The determination of the block size is handled by the tool based on the number of “objects” in the design. The number of objects in a block is typically more than dozens, and it may get into the thousands for 28-nm technology. 90- and 65-nm technologies have less object density.
The number of objects is a critical measure of the size of the design for this approach. They claim that their run-time is linear with the number of objects, independent of structure or hierarchy. This makes the run-time much more predictable. It can also change the nature of this historical DRC wave. Their historical run-time charts show that prior generations have seen run-times grow supra-linearly with design size. The fact that PowerDRC run-times are linear suggests that this particular wave might last longer before needing a refresh.
Polyteda provided some benchmark results to bolster their claims. Antenna checks were called out separately, as they saw particularly large gains – anywhere from 4X to 12X on the three designs they showed, with the 12X one saving over 37 hours of run time just on the antenna check.
Overall, the runtimes improved 2X-4X, with the large 4X-improved design saving over 100 hours.
They’ve also come up with a new language called XactCheck for writing rules. While this still allows traditional types of checks, they claim that it better expresses complex rules, including some model-based rules, so that the rule decks are shorter. They support two categories of rules: standard DRC rules and DFM rules. They also have pattern matching on their roadmap.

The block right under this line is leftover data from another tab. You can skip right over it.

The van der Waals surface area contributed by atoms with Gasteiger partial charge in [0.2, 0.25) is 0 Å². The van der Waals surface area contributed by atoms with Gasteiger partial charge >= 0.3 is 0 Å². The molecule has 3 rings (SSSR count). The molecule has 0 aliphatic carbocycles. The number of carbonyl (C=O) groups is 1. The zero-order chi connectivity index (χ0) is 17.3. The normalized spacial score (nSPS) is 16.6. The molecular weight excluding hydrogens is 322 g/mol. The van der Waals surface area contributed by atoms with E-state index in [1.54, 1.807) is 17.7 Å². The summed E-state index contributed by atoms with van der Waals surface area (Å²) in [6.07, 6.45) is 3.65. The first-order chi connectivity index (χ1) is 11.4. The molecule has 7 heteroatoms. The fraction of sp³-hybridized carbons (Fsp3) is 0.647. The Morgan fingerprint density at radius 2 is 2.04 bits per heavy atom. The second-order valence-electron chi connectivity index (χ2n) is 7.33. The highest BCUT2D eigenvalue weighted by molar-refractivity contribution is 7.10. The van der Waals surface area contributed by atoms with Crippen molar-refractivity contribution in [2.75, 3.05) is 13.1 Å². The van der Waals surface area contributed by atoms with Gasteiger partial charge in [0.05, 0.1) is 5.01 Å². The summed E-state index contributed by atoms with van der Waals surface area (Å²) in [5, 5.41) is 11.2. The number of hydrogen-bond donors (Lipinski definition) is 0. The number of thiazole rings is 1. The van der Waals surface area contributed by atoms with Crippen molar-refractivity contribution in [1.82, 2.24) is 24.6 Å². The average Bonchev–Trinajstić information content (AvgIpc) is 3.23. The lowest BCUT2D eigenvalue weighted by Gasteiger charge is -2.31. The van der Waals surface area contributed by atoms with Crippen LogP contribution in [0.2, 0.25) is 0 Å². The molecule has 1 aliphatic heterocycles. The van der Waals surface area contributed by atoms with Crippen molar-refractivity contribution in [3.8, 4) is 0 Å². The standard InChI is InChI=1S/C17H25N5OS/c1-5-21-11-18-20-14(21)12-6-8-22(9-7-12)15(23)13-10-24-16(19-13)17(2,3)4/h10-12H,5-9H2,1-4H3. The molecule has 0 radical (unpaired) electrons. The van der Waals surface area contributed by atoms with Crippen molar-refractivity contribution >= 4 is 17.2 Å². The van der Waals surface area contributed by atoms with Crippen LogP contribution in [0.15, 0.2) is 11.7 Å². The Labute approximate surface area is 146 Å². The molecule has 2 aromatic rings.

Of course, any time you come up with a new approach, you have to prove that your solution is giving the right answers, and this is done by benchmarking the new approach against existing “golden” reference designs. Those golden designs are ones that are “known” to be clean. So the new tool should agree that they’re clean.
What Polyteda has actually found out, however, is that sometimes their tool doesn’t think that those designs are as clean as everyone else seems to think. The assumption, then, is that the new tool is wrong and must be fixed. That is, until they go and look at the failures that were flagged – which turn out to be accurate: they were missed by the original DRC process.
This puts the foundries in an awkward position: they really don’t want to re-open something that’s running fine and raise the possibility of a yield issue. So, according to Polyteda, the foundries are not necessarily open to admitting that the new tool is more accurate. Polyteda, however, is confident that they’re getting the right answers.
And you need confidence with a gambit like this. It’s a gutsy move to enter a mature market against a 70%-market-share behemoth. You have to be extremely well differentiated, with dramatic, not incremental, advantages. Polyteda thinks they’ve got that; it’s now up to the salesguys to see if they’re right.